Barnett’s intention is for locals and visitors to create their own connection to Mayflower. Although “we’re building multiple beautiful hotels and while they’re attractive with very nice designs and finishes, they’re not meant to be wildly expensive. We will have a range of offerings. The MWR Hotel will be top-of-the-line, and I aim for everyone to feel at home regardless of where they’re from or their income.” He also adds that the residential condos above the hotel are available for sale. “Extell owned the Four Seasons Vail, and we saw 90% of the people who purchased putting their properties in the hotel pool. I think we’re seeing that the market appreciates getting in early to get something exceptional. It’s exciting to see the community respond.”
“Mayflower brings a vast variety—open bowls, glade tree skiing, and fall-line runs that are two miles long. This is a palette for terrain with incredible variety and great exposures.”
-Chris Cushing, Ski Resort Consultant, SE Group
And there’s real anticipation for the largest ski beach on the continent, which is part of the master plan that envelopes nearly 580 acres of resort development with abundant snowmaking, plentiful parking, and an adjacent planned luxury community—Marcella.
Marcella at Mayflower Resort—”a recreation-rich selection of luxury ski-in/ski-out homesites” is sited on a hillside flanking Deer Valley Resort and will offer direct ski access through public and private trails from its 150 single-family estate lots. And for those who appreciate a menu of on-property amenities from which to choose, there is anticipated to be a community clubhouse, indoor-outdoor pool, yoga studio, theater, climbing walls, arcade, and a private boat for water sports on the Jordanelle. In addition, membership to the exclusive Mountain Club ensures members receive skier services, valet, dining, and a members lounge where they can gather before heading out to more terrain. Add in Main Street lounge access in Park City, where spa services and a private rooftop lounge await, and that’s a winning strategy for utilizing all that Marcela at Mayflower has to offer. For residents on the West Coast, door-to-door from Los Angeles, San Francisco, Seattle, or Phoenix is less than three hours. Nearly 40 lots have been sold as of the time of this printing.
Park City may be known as winter’s favorite town, but spring, summer, and fall compete to be favorites too. So, Extell built fifty miles of hiking and biking trails at Mayflower Resort, complementing Marcella’s access to fishing, horseback riding, and golfing, and expanding on an inviting and coveted all-season reason to explore and connect to nature and recreation with family and friends.
Developing a new alpine resort, there are numerous critical employees, consultants, and vendors, however a few leads and essential to Mayflower’s story is Kurt Krieg, Executive Vice President of Development at EX Utah Development, LLC (the Utah-based arm of the Extell Development Company), Brooke Hontz, Vice President of Development, and ski resort consultant Chris Cushing of SE Group. The trio of professionals brings decades of knowledge to the project’s major tasks. “We are lucky to have a diverse and talented team here focusing on the entitlements, planning, civil infrastructure, and vertical construction. But our team doesn’t end at Utah’s borders—we’re fortunate to have the legal, financial, and development expertise from the New York office,” claims Krieg, who joined Extell in 2017 with a unique perspective, having been VP of Sales and Operations for the Vail Valley Foundation in Colorado before his development tenure at East West Partners in Tahoe/Northstar California.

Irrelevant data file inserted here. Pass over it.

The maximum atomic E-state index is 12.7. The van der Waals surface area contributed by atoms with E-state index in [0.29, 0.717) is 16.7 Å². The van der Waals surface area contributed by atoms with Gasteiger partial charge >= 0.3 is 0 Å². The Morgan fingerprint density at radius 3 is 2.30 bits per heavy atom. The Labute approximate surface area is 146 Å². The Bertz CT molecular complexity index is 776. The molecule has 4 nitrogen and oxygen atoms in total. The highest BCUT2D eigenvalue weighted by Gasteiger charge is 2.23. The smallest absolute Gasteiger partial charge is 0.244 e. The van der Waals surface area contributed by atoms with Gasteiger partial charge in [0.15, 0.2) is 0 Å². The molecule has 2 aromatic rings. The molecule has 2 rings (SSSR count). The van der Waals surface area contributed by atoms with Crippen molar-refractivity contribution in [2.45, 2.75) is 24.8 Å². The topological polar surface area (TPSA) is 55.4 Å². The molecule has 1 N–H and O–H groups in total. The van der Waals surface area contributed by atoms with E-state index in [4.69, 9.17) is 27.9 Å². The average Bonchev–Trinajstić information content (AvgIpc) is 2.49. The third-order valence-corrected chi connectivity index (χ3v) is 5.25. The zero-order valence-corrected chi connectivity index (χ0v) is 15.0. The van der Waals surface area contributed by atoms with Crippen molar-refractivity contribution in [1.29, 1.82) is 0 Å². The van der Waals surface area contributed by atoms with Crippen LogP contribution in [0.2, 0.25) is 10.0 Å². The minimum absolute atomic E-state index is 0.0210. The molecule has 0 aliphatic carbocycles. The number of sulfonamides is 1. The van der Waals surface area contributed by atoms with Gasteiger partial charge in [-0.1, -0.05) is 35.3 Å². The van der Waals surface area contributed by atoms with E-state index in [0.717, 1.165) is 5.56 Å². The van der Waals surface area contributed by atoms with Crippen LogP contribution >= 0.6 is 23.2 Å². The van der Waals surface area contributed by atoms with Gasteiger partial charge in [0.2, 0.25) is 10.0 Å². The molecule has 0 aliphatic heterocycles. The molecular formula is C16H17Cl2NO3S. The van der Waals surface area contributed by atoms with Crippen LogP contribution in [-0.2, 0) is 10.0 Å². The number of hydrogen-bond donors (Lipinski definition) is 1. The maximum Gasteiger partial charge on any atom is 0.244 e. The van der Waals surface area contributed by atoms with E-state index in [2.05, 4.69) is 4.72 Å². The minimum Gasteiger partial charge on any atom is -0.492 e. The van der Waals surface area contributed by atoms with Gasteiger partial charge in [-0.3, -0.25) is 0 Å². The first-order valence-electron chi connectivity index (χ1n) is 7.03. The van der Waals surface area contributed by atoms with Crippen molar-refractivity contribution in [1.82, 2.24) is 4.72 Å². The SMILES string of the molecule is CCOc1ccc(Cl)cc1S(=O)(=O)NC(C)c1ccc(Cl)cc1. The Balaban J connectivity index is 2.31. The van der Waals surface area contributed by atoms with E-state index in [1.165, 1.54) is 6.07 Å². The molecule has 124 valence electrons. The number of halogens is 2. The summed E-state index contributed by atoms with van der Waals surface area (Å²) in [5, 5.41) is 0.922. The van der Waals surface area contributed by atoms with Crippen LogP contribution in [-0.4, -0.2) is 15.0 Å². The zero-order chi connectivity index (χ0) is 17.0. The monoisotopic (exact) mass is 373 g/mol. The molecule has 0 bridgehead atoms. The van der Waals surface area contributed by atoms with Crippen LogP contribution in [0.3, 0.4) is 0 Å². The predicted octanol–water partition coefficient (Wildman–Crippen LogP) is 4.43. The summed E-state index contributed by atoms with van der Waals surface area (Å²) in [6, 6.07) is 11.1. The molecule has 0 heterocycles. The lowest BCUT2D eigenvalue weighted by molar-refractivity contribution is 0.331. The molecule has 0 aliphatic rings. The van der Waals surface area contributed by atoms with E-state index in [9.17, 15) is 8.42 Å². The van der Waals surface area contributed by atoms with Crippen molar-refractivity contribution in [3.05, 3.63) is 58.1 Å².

Brooke Hontz, an expert skier and a formidable ski resort community development leader beginning her career at Jack Johnson Company and serving a term as a Park City Planning Commissioner, notes that the Extell and Deer Valley updated lease agreement allows Mayflower to have direct access at the Sultan’s Nose area. “The link directly from the Ski Beach at Mayflower to some of the best skiing at Deer Valley is a perfect way to start your ski day.”
Cushing, who has a 25+ year history in global resort planning and is recognized as one of the world’s most respected ski area specialists who has received design awards for projects in Deer Valley and Steamboat, reaffirms that terrain is what it’s all about. “Mayflower brings a vast variety—open bowls, glade tree skiing, and fall line runs that are two miles long. This is a palette for terrain with incredible variety and great exposures.” Cushing will also contribute to resort programming with ski patrol, ski school, and rentals.
In 2019 Extell and Deer Valley executed a 199-year land lease amendment for the connection into the existing resort. Additionally, the parties are in discussions about the 4,300 acres of future ski land. Deer Valley is operated by Alterra Mountain Resort Company and Mayflower is “continuing to work closely with our neighbors—it’s a join and positive effort,” Krieg says. The large and complex resort village is planned in stages, and the earliest ski season looks to be 2024-2025.
“There are real estate opportunities right now, and we are good neighbors who are happy just to show you around. Being involved at the ground floor is absolutely amazing.”
-Sheila Hall, Summit Sotheby’s
Whether purchasing one of 55 private residences or a home site at Marcella, “There are real estate opportunities right now, and we are good neighbors that are happy just to show you around,” says Sheila Hall of Summit Sotheby’s. Hall states, “Being involved at the ground floor is absolutely amazing,” and encourages people to reach out and schedule a tour. She adds, “I am sure you could ask a few realtors who were in Park City when Edgar’s (Stern)* vision started coming to life for Deer Valley. Many people felt it was not a good idea or location—helping people to understand a vision is challenging. I am one who appreciates a challenge.”
Hall, a former air traffic controller and veteran of the US Air Force, is known for her attention to detail and ability to manage demanding negotiations. The quintessential Park City realtor with a strong following of repeat clients, she is well aware of new developments and trends and excited to highlight the lifestyle available to new Park City residents.
Another stage in consideration and exploration is that of the resort as an event site for the 2030 or 2034 Olympic Games. Barnett reiterates, “Everybody is going to want to ski this terrain and to experience Mayflower,” which could include world-class Olympic athletes chasing gold.
It’s evident there’s gold in them hills and Mayflower’s future.